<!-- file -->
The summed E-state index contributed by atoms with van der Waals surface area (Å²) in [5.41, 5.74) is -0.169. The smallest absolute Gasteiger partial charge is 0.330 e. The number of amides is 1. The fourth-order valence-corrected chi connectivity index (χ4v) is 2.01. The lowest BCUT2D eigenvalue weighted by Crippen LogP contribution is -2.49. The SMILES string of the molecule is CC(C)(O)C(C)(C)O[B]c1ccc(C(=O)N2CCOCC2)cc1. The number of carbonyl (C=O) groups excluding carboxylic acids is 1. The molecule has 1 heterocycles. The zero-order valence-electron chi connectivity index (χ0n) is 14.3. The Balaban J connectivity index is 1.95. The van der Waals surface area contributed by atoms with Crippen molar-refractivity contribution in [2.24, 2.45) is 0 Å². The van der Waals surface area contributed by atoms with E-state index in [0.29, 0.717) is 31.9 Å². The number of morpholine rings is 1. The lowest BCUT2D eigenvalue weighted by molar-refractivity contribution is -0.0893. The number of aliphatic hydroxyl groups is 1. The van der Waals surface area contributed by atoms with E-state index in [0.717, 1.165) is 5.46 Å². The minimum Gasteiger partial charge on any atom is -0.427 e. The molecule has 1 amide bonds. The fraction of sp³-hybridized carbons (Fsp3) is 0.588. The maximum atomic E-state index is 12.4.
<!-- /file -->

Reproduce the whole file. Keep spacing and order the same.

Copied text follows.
The summed E-state index contributed by atoms with van der Waals surface area (Å²) in [5.41, 5.74) is -0.169. The smallest absolute Gasteiger partial charge is 0.330 e. The number of amides is 1. The fourth-order valence-corrected chi connectivity index (χ4v) is 2.01. The lowest BCUT2D eigenvalue weighted by Crippen LogP contribution is -2.49. The SMILES string of the molecule is CC(C)(O)C(C)(C)O[B]c1ccc(C(=O)N2CCOCC2)cc1. The number of carbonyl (C=O) groups excluding carboxylic acids is 1. The molecule has 1 heterocycles. The zero-order valence-electron chi connectivity index (χ0n) is 14.3. The Balaban J connectivity index is 1.95. The van der Waals surface area contributed by atoms with Crippen molar-refractivity contribution in [2.24, 2.45) is 0 Å². The van der Waals surface area contributed by atoms with E-state index in [0.29, 0.717) is 31.9 Å². The number of morpholine rings is 1. The lowest BCUT2D eigenvalue weighted by molar-refractivity contribution is -0.0893. The number of aliphatic hydroxyl groups is 1. The van der Waals surface area contributed by atoms with E-state index in [0.717, 1.165) is 5.46 Å². The minimum Gasteiger partial charge on any atom is -0.427 e. The molecule has 1 amide bonds. The fraction of sp³-hybridized carbons (Fsp3) is 0.588. The maximum atomic E-state index is 12.4.